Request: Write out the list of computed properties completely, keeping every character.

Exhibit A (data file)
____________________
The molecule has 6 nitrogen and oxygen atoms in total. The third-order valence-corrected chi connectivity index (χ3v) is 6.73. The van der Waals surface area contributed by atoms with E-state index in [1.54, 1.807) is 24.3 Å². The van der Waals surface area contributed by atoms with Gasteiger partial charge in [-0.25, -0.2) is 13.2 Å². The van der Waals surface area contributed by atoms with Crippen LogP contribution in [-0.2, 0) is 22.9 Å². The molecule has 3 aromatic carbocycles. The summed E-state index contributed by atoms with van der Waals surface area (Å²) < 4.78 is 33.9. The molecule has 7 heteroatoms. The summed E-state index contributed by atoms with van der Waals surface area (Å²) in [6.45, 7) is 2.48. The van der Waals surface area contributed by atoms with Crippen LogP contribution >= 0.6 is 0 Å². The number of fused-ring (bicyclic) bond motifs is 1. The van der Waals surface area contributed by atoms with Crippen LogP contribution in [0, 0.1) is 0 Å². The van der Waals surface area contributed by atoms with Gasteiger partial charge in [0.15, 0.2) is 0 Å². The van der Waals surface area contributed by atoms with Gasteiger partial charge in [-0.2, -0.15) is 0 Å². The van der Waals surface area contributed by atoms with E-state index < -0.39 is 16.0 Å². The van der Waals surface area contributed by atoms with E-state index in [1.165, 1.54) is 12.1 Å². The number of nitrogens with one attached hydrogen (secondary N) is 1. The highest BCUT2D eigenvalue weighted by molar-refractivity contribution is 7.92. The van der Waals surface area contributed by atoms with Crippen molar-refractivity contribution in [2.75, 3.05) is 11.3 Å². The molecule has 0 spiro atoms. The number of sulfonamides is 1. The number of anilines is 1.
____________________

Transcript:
The molecule has 6 nitrogen and oxygen atoms in total. The third-order valence-corrected chi connectivity index (χ3v) is 6.73. The van der Waals surface area contributed by atoms with E-state index in [1.54, 1.807) is 24.3 Å². The van der Waals surface area contributed by atoms with Gasteiger partial charge in [-0.25, -0.2) is 13.2 Å². The van der Waals surface area contributed by atoms with Crippen LogP contribution in [-0.2, 0) is 22.9 Å². The molecule has 3 aromatic carbocycles. The summed E-state index contributed by atoms with van der Waals surface area (Å²) < 4.78 is 33.9. The molecule has 7 heteroatoms. The summed E-state index contributed by atoms with van der Waals surface area (Å²) in [6.45, 7) is 2.48. The van der Waals surface area contributed by atoms with Crippen LogP contribution >= 0.6 is 0 Å². The number of fused-ring (bicyclic) bond motifs is 1. The van der Waals surface area contributed by atoms with Crippen LogP contribution in [0, 0.1) is 0 Å². The van der Waals surface area contributed by atoms with Gasteiger partial charge in [0.15, 0.2) is 0 Å². The van der Waals surface area contributed by atoms with Gasteiger partial charge in [-0.2, -0.15) is 0 Å². The van der Waals surface area contributed by atoms with E-state index < -0.39 is 16.0 Å². The van der Waals surface area contributed by atoms with E-state index in [1.165, 1.54) is 12.1 Å². The number of nitrogens with one attached hydrogen (secondary N) is 1. The highest BCUT2D eigenvalue weighted by molar-refractivity contribution is 7.92. The van der Waals surface area contributed by atoms with Crippen molar-refractivity contribution in [2.75, 3.05) is 11.3 Å². The molecule has 0 spiro atoms. The number of sulfonamides is 1. The number of anilines is 1.